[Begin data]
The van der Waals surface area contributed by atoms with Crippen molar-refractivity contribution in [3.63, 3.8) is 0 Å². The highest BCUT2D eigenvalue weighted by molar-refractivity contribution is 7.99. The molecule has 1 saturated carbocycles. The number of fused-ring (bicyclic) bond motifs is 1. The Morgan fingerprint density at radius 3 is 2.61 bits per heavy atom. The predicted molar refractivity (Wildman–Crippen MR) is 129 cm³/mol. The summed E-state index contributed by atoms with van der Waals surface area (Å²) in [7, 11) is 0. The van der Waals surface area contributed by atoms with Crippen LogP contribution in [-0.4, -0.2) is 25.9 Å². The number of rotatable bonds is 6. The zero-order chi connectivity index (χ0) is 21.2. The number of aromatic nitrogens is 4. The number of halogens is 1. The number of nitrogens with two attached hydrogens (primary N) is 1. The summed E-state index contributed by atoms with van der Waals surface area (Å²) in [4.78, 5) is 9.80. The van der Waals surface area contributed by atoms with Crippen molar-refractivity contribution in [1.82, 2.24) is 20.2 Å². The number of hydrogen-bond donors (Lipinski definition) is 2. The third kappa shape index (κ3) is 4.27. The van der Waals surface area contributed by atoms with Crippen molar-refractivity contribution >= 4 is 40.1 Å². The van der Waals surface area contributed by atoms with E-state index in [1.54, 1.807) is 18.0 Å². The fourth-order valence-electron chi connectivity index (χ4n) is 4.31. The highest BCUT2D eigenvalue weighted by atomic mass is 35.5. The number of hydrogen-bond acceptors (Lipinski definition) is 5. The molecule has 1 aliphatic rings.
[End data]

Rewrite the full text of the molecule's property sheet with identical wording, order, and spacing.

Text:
The van der Waals surface area contributed by atoms with Crippen molar-refractivity contribution in [3.63, 3.8) is 0 Å². The highest BCUT2D eigenvalue weighted by molar-refractivity contribution is 7.99. The molecule has 1 saturated carbocycles. The number of fused-ring (bicyclic) bond motifs is 1. The Morgan fingerprint density at radius 3 is 2.61 bits per heavy atom. The predicted molar refractivity (Wildman–Crippen MR) is 129 cm³/mol. The summed E-state index contributed by atoms with van der Waals surface area (Å²) in [7, 11) is 0. The van der Waals surface area contributed by atoms with Crippen LogP contribution in [-0.4, -0.2) is 25.9 Å². The number of rotatable bonds is 6. The zero-order chi connectivity index (χ0) is 21.2. The number of aromatic nitrogens is 4. The number of halogens is 1. The number of nitrogens with two attached hydrogens (primary N) is 1. The summed E-state index contributed by atoms with van der Waals surface area (Å²) in [4.78, 5) is 9.80. The van der Waals surface area contributed by atoms with Crippen molar-refractivity contribution in [1.82, 2.24) is 20.2 Å². The number of hydrogen-bond donors (Lipinski definition) is 2. The third kappa shape index (κ3) is 4.27. The van der Waals surface area contributed by atoms with Crippen molar-refractivity contribution >= 4 is 40.1 Å². The van der Waals surface area contributed by atoms with E-state index in [1.54, 1.807) is 18.0 Å². The fourth-order valence-electron chi connectivity index (χ4n) is 4.31. The highest BCUT2D eigenvalue weighted by atomic mass is 35.5. The number of hydrogen-bond acceptors (Lipinski definition) is 5. The molecule has 1 aliphatic rings.